Cavanaugh Flight Museum Warbird Rides

 

 

During WWII, the U.S. Navy solicited Grumman Corporation to design a larger and longer range version of the G-21 Goose. Grumman began design in April 1944 with the G-64 Albatross; an aircraft almost twice the size of the Goose.

The prototype first flew on Oct. 24, 1947, and went into production as the UF-1 utility aircraft for the U.S. Navy. The UF-1 had accommodations for a crew of four and 10 passengers, stretchers or 5000 lbs. of cargo. Although too late for service in World War II, the Albatross was used extensively in the Korean and Vietnam wars.

The U.S. Air Force, impressed with the potential of the Albatross for rescue operations ordered 305 planes assigning most to the Air Rescue Service of the Military Air Transport Service with the designation SA-16A.

In 1955 Grumman introduced a better version with a 16 1/2 foot increase in wingspan and larger tail surfaces improving range, ceiling and payload. The new models were designated UF-2 (Navy) and SA-16B (Air Force). Beginning in 1957, many early models underwent the same modifications and were redesignated UF-2 and SA-16Bs respectively.

In 1962 the Department of Defense unified all military aircraft designations under a common system. The designations were changed as follows: Air Force SA-16A and B to HU-16 A and B respectively; Navy UH-1 and 2 to HU-16 C and D respectively and Coast Guard UF-2G to HU-16E. Most were phased out of service with the Navy and Air Force in the 1970s but continued in service with the US Coast Guard into the early 1980s.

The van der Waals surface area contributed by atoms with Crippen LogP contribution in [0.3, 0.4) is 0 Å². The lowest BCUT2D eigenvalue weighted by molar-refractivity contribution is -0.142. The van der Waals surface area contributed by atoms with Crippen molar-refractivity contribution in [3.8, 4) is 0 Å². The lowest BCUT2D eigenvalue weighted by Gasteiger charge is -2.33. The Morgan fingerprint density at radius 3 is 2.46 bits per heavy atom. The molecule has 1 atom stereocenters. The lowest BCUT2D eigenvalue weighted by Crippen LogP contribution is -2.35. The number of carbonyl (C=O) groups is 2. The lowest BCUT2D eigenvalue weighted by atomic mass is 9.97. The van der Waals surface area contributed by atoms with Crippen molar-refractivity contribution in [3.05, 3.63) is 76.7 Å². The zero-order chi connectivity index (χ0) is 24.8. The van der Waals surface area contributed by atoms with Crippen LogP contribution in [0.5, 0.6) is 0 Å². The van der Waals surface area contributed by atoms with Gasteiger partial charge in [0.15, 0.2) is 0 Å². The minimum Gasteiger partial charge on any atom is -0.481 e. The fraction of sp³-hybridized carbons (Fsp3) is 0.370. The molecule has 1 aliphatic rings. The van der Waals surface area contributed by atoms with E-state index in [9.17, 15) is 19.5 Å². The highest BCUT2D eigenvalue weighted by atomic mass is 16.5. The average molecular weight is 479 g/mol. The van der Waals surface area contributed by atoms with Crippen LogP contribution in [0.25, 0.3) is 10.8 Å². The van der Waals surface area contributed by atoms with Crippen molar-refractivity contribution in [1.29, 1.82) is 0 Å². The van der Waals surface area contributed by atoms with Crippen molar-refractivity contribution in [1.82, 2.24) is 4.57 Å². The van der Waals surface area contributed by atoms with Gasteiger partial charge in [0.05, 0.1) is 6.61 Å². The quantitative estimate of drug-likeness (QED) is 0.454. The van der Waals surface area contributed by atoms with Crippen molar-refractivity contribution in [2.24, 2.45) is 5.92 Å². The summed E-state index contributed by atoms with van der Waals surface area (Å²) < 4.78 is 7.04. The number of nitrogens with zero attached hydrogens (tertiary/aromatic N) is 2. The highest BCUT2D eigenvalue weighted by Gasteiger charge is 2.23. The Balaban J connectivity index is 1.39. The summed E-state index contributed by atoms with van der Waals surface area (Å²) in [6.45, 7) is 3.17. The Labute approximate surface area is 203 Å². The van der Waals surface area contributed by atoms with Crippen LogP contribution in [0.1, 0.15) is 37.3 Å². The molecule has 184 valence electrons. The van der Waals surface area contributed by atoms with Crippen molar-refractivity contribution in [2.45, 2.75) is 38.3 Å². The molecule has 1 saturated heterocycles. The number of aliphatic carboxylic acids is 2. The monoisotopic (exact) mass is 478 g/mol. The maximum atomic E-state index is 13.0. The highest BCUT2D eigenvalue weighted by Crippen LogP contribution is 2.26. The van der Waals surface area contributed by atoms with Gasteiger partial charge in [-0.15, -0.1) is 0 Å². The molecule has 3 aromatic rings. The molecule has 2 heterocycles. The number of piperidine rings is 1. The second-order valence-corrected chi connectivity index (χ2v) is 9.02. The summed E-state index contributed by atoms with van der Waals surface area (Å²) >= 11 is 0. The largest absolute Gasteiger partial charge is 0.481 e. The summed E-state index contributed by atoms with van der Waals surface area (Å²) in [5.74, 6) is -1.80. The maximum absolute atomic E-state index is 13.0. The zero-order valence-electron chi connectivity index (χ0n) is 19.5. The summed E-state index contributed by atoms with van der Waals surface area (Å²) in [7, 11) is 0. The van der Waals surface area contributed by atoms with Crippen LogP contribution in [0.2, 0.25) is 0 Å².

The HU-16D on display, Bureau No.137911 was accepted by the U.S. Navy on November 16, 1954 and assigned to the following locations. 15th Naval District, Naval Air Station (NAS) Coco Solo, Panama, Canal Zone 12/54-6/56. NAS Annapolis, 12/56-5/57. 6th Naval District, NAS Jacksonville,05/57-01/59. NAS Pensacola, Fl, 01/59-05/59. NAS Alameda, 09/59-12/59. 14th Naval District, NAS Midway Island, 12/59-01/62. Fleet Air Western Pacific Repair Activity Naval Air Facility (FAWPRA) Atsugi, Japan 01/62-05/62. Pacific Missile Range Facility at NAS Kwajalein, Marshall Islands 05/62-03/64. NAS Agana, Guam 03/64-10/64. FAWPRA, Atsugi, Japan 10/64-02/65. NAS Agana, Guam 02/65-05/67. FAWPRA, Atsugi, Japan 05/67-09/67. Naval Air Warfare Development Center (NAWD) 09/67-11/67 and Naval Antarctic Support Unit (NASU) 11/67-01/70 at NAS Iwakuni, Japan. NAS North Island, CA, 01/70-02/70. Transferred to Military Aircraft Storage and Disposition Center, Tuscon, AZ 02/70 then stricken from Navy records May, 1970.

This aircraft was donated to the Cavanaugh Flight Museum in 2008.

 

ENGINE Two Wright R-1820 developing 1,425 h.p. each
WING SPAN 96 feet 8 inches
LENGTH 62 feet, 9 inches
HEIGHT 25 feet, 10 inches
MAX TAKEOFF WEIGHT (WATER) 32,000 pounds
MANUFACTURED BY Grumman Corporation
TOTAL BUILT 464
FIRST BUILT 1958
MUSEUM'S AIRCRAFT BUILT 1954
ON DISPLAY AT Cavanaugh Flight Museum, Addison Airport (KADS), Dallas, Texas
MAXIMUM CRUISE SPEED AT SEA LEVEL 270 m.p.h.
MAXIMUM RANGE WITH DROP TANKS 2,646 miles
SERVICE CEILING 25,000 feet
BUREAU NUMBER 137911
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The Cavanaugh Flight Museum is a non-profit 501(c)(3) educational organization devoted to promoting aviation studies and to perpetuating America's aviation heritage; the museum fulfills its mission by restoring, operating, maintaining and displaying historically-significant, vintage aircraft, and by collecting materials related to the history of aviation.




4572 Claire Chennault, Addison, TX 75001  [Map] (North of Downtown Dallas)

Phone Number: 972-380-8800

Hours: Mon - Sat: 9:00am - 5:00pm, Sun: 11:00am - 5:00pm

Admission: Adults: $10.00 Seniors & Military: $8.00 Children (4 - 12): $5.00 Children 3 & Under: Free


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